When Antoine Batiste is looking for a guitarist, the one thing he doesn't want to hear is "white boys with bad hair playin' them cowboy keys." Batiste is, of course, the trombonist played by Wendell Pierce on HBO's Treme, and his outburst at a rehearsal of his newly formed band gets a good, sympathetic laugh from the crew. Race aside, everyone knows those "cowboy keys" represent a border no one wants to cross. Antoine and his guys are playing New Orleans soul and funk, and they don't need those cowboy keys turning them around.
PRECISION CRAFTED The collective James Farm like pop music, but they also like flexing their jazz-virtuoso muscles.
What are those forbidden keys, exactly? You'd have to figure Antoine's talking about the kind of open chords and progressions that are the standards of country, folk, and rock — the kind of "guitaristic" progressions that Steve Swallow began writing for people like Larry Coryell and Jerry Hahn in Gary Burton's band more than 40 years ago and that were widely disseminated by, among others, another Burton player, Pat Metheny.
But Antoine's line struck home with me for another reason: as more and more jazz-identified bands stretch out into other genres, the music is once again undergoing a shift that, to some people, could make it unrecognizable as jazz. I'm not complaining. In fact, I think it's pretty cool. From Bill Frisell's country licks to the Brian Blade Fellowship's hybrid jazz-rock to the bluegrass leanings of Julian Lage (the most recent Burton-band guitarist), and a general taste for rhythm other than "swing," the music keeps changing, opening up. Of course, there's still plenty of "jazzy jazz" (as Fred Hersch calls it), but even much of this would be as strange to some listeners as Cecil Taylor was half a century ago. A few new releases show different ways in which jazz continues to grow as it absorbs different influences both old and new.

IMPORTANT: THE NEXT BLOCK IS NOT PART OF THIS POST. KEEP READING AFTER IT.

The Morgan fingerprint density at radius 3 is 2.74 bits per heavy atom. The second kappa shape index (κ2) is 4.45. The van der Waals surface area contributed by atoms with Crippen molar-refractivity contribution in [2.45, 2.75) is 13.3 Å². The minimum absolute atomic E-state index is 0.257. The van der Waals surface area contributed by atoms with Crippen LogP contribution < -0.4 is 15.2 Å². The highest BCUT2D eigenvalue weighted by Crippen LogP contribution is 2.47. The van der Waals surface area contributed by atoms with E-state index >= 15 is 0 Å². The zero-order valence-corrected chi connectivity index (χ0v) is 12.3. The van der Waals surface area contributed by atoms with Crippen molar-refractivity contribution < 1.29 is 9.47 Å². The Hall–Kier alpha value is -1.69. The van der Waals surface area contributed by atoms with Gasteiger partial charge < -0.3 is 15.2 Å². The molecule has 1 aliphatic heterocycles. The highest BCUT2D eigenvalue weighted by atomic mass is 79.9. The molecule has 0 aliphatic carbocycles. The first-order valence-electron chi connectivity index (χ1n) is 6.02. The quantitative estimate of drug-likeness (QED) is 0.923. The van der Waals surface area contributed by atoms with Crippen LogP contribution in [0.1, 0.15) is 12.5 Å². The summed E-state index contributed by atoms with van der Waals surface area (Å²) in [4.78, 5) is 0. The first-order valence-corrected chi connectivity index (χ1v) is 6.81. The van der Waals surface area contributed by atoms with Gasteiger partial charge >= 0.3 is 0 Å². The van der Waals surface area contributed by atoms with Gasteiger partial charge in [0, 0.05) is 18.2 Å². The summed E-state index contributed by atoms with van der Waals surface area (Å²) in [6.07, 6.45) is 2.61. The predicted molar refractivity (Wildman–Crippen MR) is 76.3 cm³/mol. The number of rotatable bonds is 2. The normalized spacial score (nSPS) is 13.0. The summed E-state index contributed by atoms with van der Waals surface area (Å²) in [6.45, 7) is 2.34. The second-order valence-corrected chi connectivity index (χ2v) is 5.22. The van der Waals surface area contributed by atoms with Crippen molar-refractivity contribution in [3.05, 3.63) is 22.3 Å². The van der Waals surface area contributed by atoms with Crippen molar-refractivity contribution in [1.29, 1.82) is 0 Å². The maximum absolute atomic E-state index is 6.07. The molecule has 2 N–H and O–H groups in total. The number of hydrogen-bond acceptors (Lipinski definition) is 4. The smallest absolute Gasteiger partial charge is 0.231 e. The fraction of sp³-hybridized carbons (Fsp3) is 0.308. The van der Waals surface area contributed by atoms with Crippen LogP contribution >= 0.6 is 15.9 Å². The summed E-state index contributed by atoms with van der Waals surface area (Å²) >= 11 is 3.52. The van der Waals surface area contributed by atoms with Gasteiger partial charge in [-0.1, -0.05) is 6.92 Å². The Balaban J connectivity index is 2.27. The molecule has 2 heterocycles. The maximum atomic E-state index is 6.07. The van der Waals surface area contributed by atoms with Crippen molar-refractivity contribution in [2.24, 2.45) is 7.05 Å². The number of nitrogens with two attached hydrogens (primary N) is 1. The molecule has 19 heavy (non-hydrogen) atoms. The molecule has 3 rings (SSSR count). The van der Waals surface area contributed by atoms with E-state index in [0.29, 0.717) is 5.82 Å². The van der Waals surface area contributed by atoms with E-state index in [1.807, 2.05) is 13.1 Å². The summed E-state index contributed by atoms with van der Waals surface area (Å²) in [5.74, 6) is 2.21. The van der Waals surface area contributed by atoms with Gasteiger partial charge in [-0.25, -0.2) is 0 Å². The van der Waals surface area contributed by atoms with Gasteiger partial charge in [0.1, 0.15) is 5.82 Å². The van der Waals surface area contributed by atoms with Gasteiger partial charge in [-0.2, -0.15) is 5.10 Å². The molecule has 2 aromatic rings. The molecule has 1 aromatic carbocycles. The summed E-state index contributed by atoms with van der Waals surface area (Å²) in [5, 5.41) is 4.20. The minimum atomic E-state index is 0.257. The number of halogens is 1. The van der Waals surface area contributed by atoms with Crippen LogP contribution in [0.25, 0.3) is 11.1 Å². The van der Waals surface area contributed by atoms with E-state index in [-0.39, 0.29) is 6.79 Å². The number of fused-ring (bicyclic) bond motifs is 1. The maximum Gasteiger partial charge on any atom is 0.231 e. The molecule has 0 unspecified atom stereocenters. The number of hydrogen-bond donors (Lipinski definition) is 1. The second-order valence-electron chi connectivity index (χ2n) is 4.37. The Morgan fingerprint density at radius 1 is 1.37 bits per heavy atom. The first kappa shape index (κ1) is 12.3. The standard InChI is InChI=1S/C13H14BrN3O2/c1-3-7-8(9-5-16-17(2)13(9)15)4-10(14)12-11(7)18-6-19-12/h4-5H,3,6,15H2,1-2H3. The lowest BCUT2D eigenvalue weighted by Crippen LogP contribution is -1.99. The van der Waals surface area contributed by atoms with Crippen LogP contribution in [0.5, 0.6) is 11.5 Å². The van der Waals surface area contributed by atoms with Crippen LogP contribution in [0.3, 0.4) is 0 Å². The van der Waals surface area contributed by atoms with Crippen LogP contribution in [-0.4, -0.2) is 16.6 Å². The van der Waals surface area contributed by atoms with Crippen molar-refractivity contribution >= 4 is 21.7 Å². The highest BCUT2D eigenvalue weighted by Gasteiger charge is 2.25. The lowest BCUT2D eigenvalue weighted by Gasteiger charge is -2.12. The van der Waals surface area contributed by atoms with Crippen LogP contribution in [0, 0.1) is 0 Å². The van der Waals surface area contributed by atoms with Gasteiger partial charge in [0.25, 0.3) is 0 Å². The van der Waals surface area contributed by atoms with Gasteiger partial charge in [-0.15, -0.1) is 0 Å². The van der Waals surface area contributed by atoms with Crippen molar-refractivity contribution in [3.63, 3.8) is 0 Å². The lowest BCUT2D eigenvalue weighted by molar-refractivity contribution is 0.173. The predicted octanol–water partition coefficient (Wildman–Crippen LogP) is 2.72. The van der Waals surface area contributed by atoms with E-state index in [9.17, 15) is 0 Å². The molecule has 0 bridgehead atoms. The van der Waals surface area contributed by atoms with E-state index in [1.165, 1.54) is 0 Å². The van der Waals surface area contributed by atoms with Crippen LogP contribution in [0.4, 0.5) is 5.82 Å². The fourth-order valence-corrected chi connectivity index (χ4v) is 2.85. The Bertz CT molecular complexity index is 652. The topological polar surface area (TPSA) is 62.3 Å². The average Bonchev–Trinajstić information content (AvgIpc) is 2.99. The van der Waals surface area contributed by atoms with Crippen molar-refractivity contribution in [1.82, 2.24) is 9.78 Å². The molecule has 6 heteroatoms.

Take Jeremy Udden's If the Past Seems So Bright (Sunnyside), the second album from his band Plainville (named for his Massachusetts home town). Udden is an NEC grad, an alto and soprano saxophonist with a strong streak of Lee Konitz lyricism, who served a good stretch with Boston's Either/Orchestra. But with Plainville he's begun to identify himself more with indie rock ("Throwing Lester Young and the Pixies into the same house and seeing if they can live together," he says in his press material).
Like the Blade Fellowship, Udden favors long, arching, orchestral structures. When he — or one of his crew — comes in for a solo, it could be improvised, or it could be a written transitional passage. He varies the textures with a mix of banjo, electric guitar, Fender Rhodes, vintage Prophet synth, Wurlitzer piano, acoustic bass, and drums. It's a warm sound, downhome in an odd way. As if the Band, after fading like ghosts into the mists of Saugerties, had re-emerged all these years later as an instrumental indie-jazz band in Brooklyn.
Udden isn't afraid to take things slow. On tunes like "Sad Eyes" (the album opener) or "Film," drummer RJ Miller lays down a slow, slow thump-and-thwack rhythm. It recalls something Udden told me a few years ago, about how he likes Miller because he has the patience to do "the same thing" through a whole song and not feel the jazz drummer's compulsion to comment musically on everything that's going on around him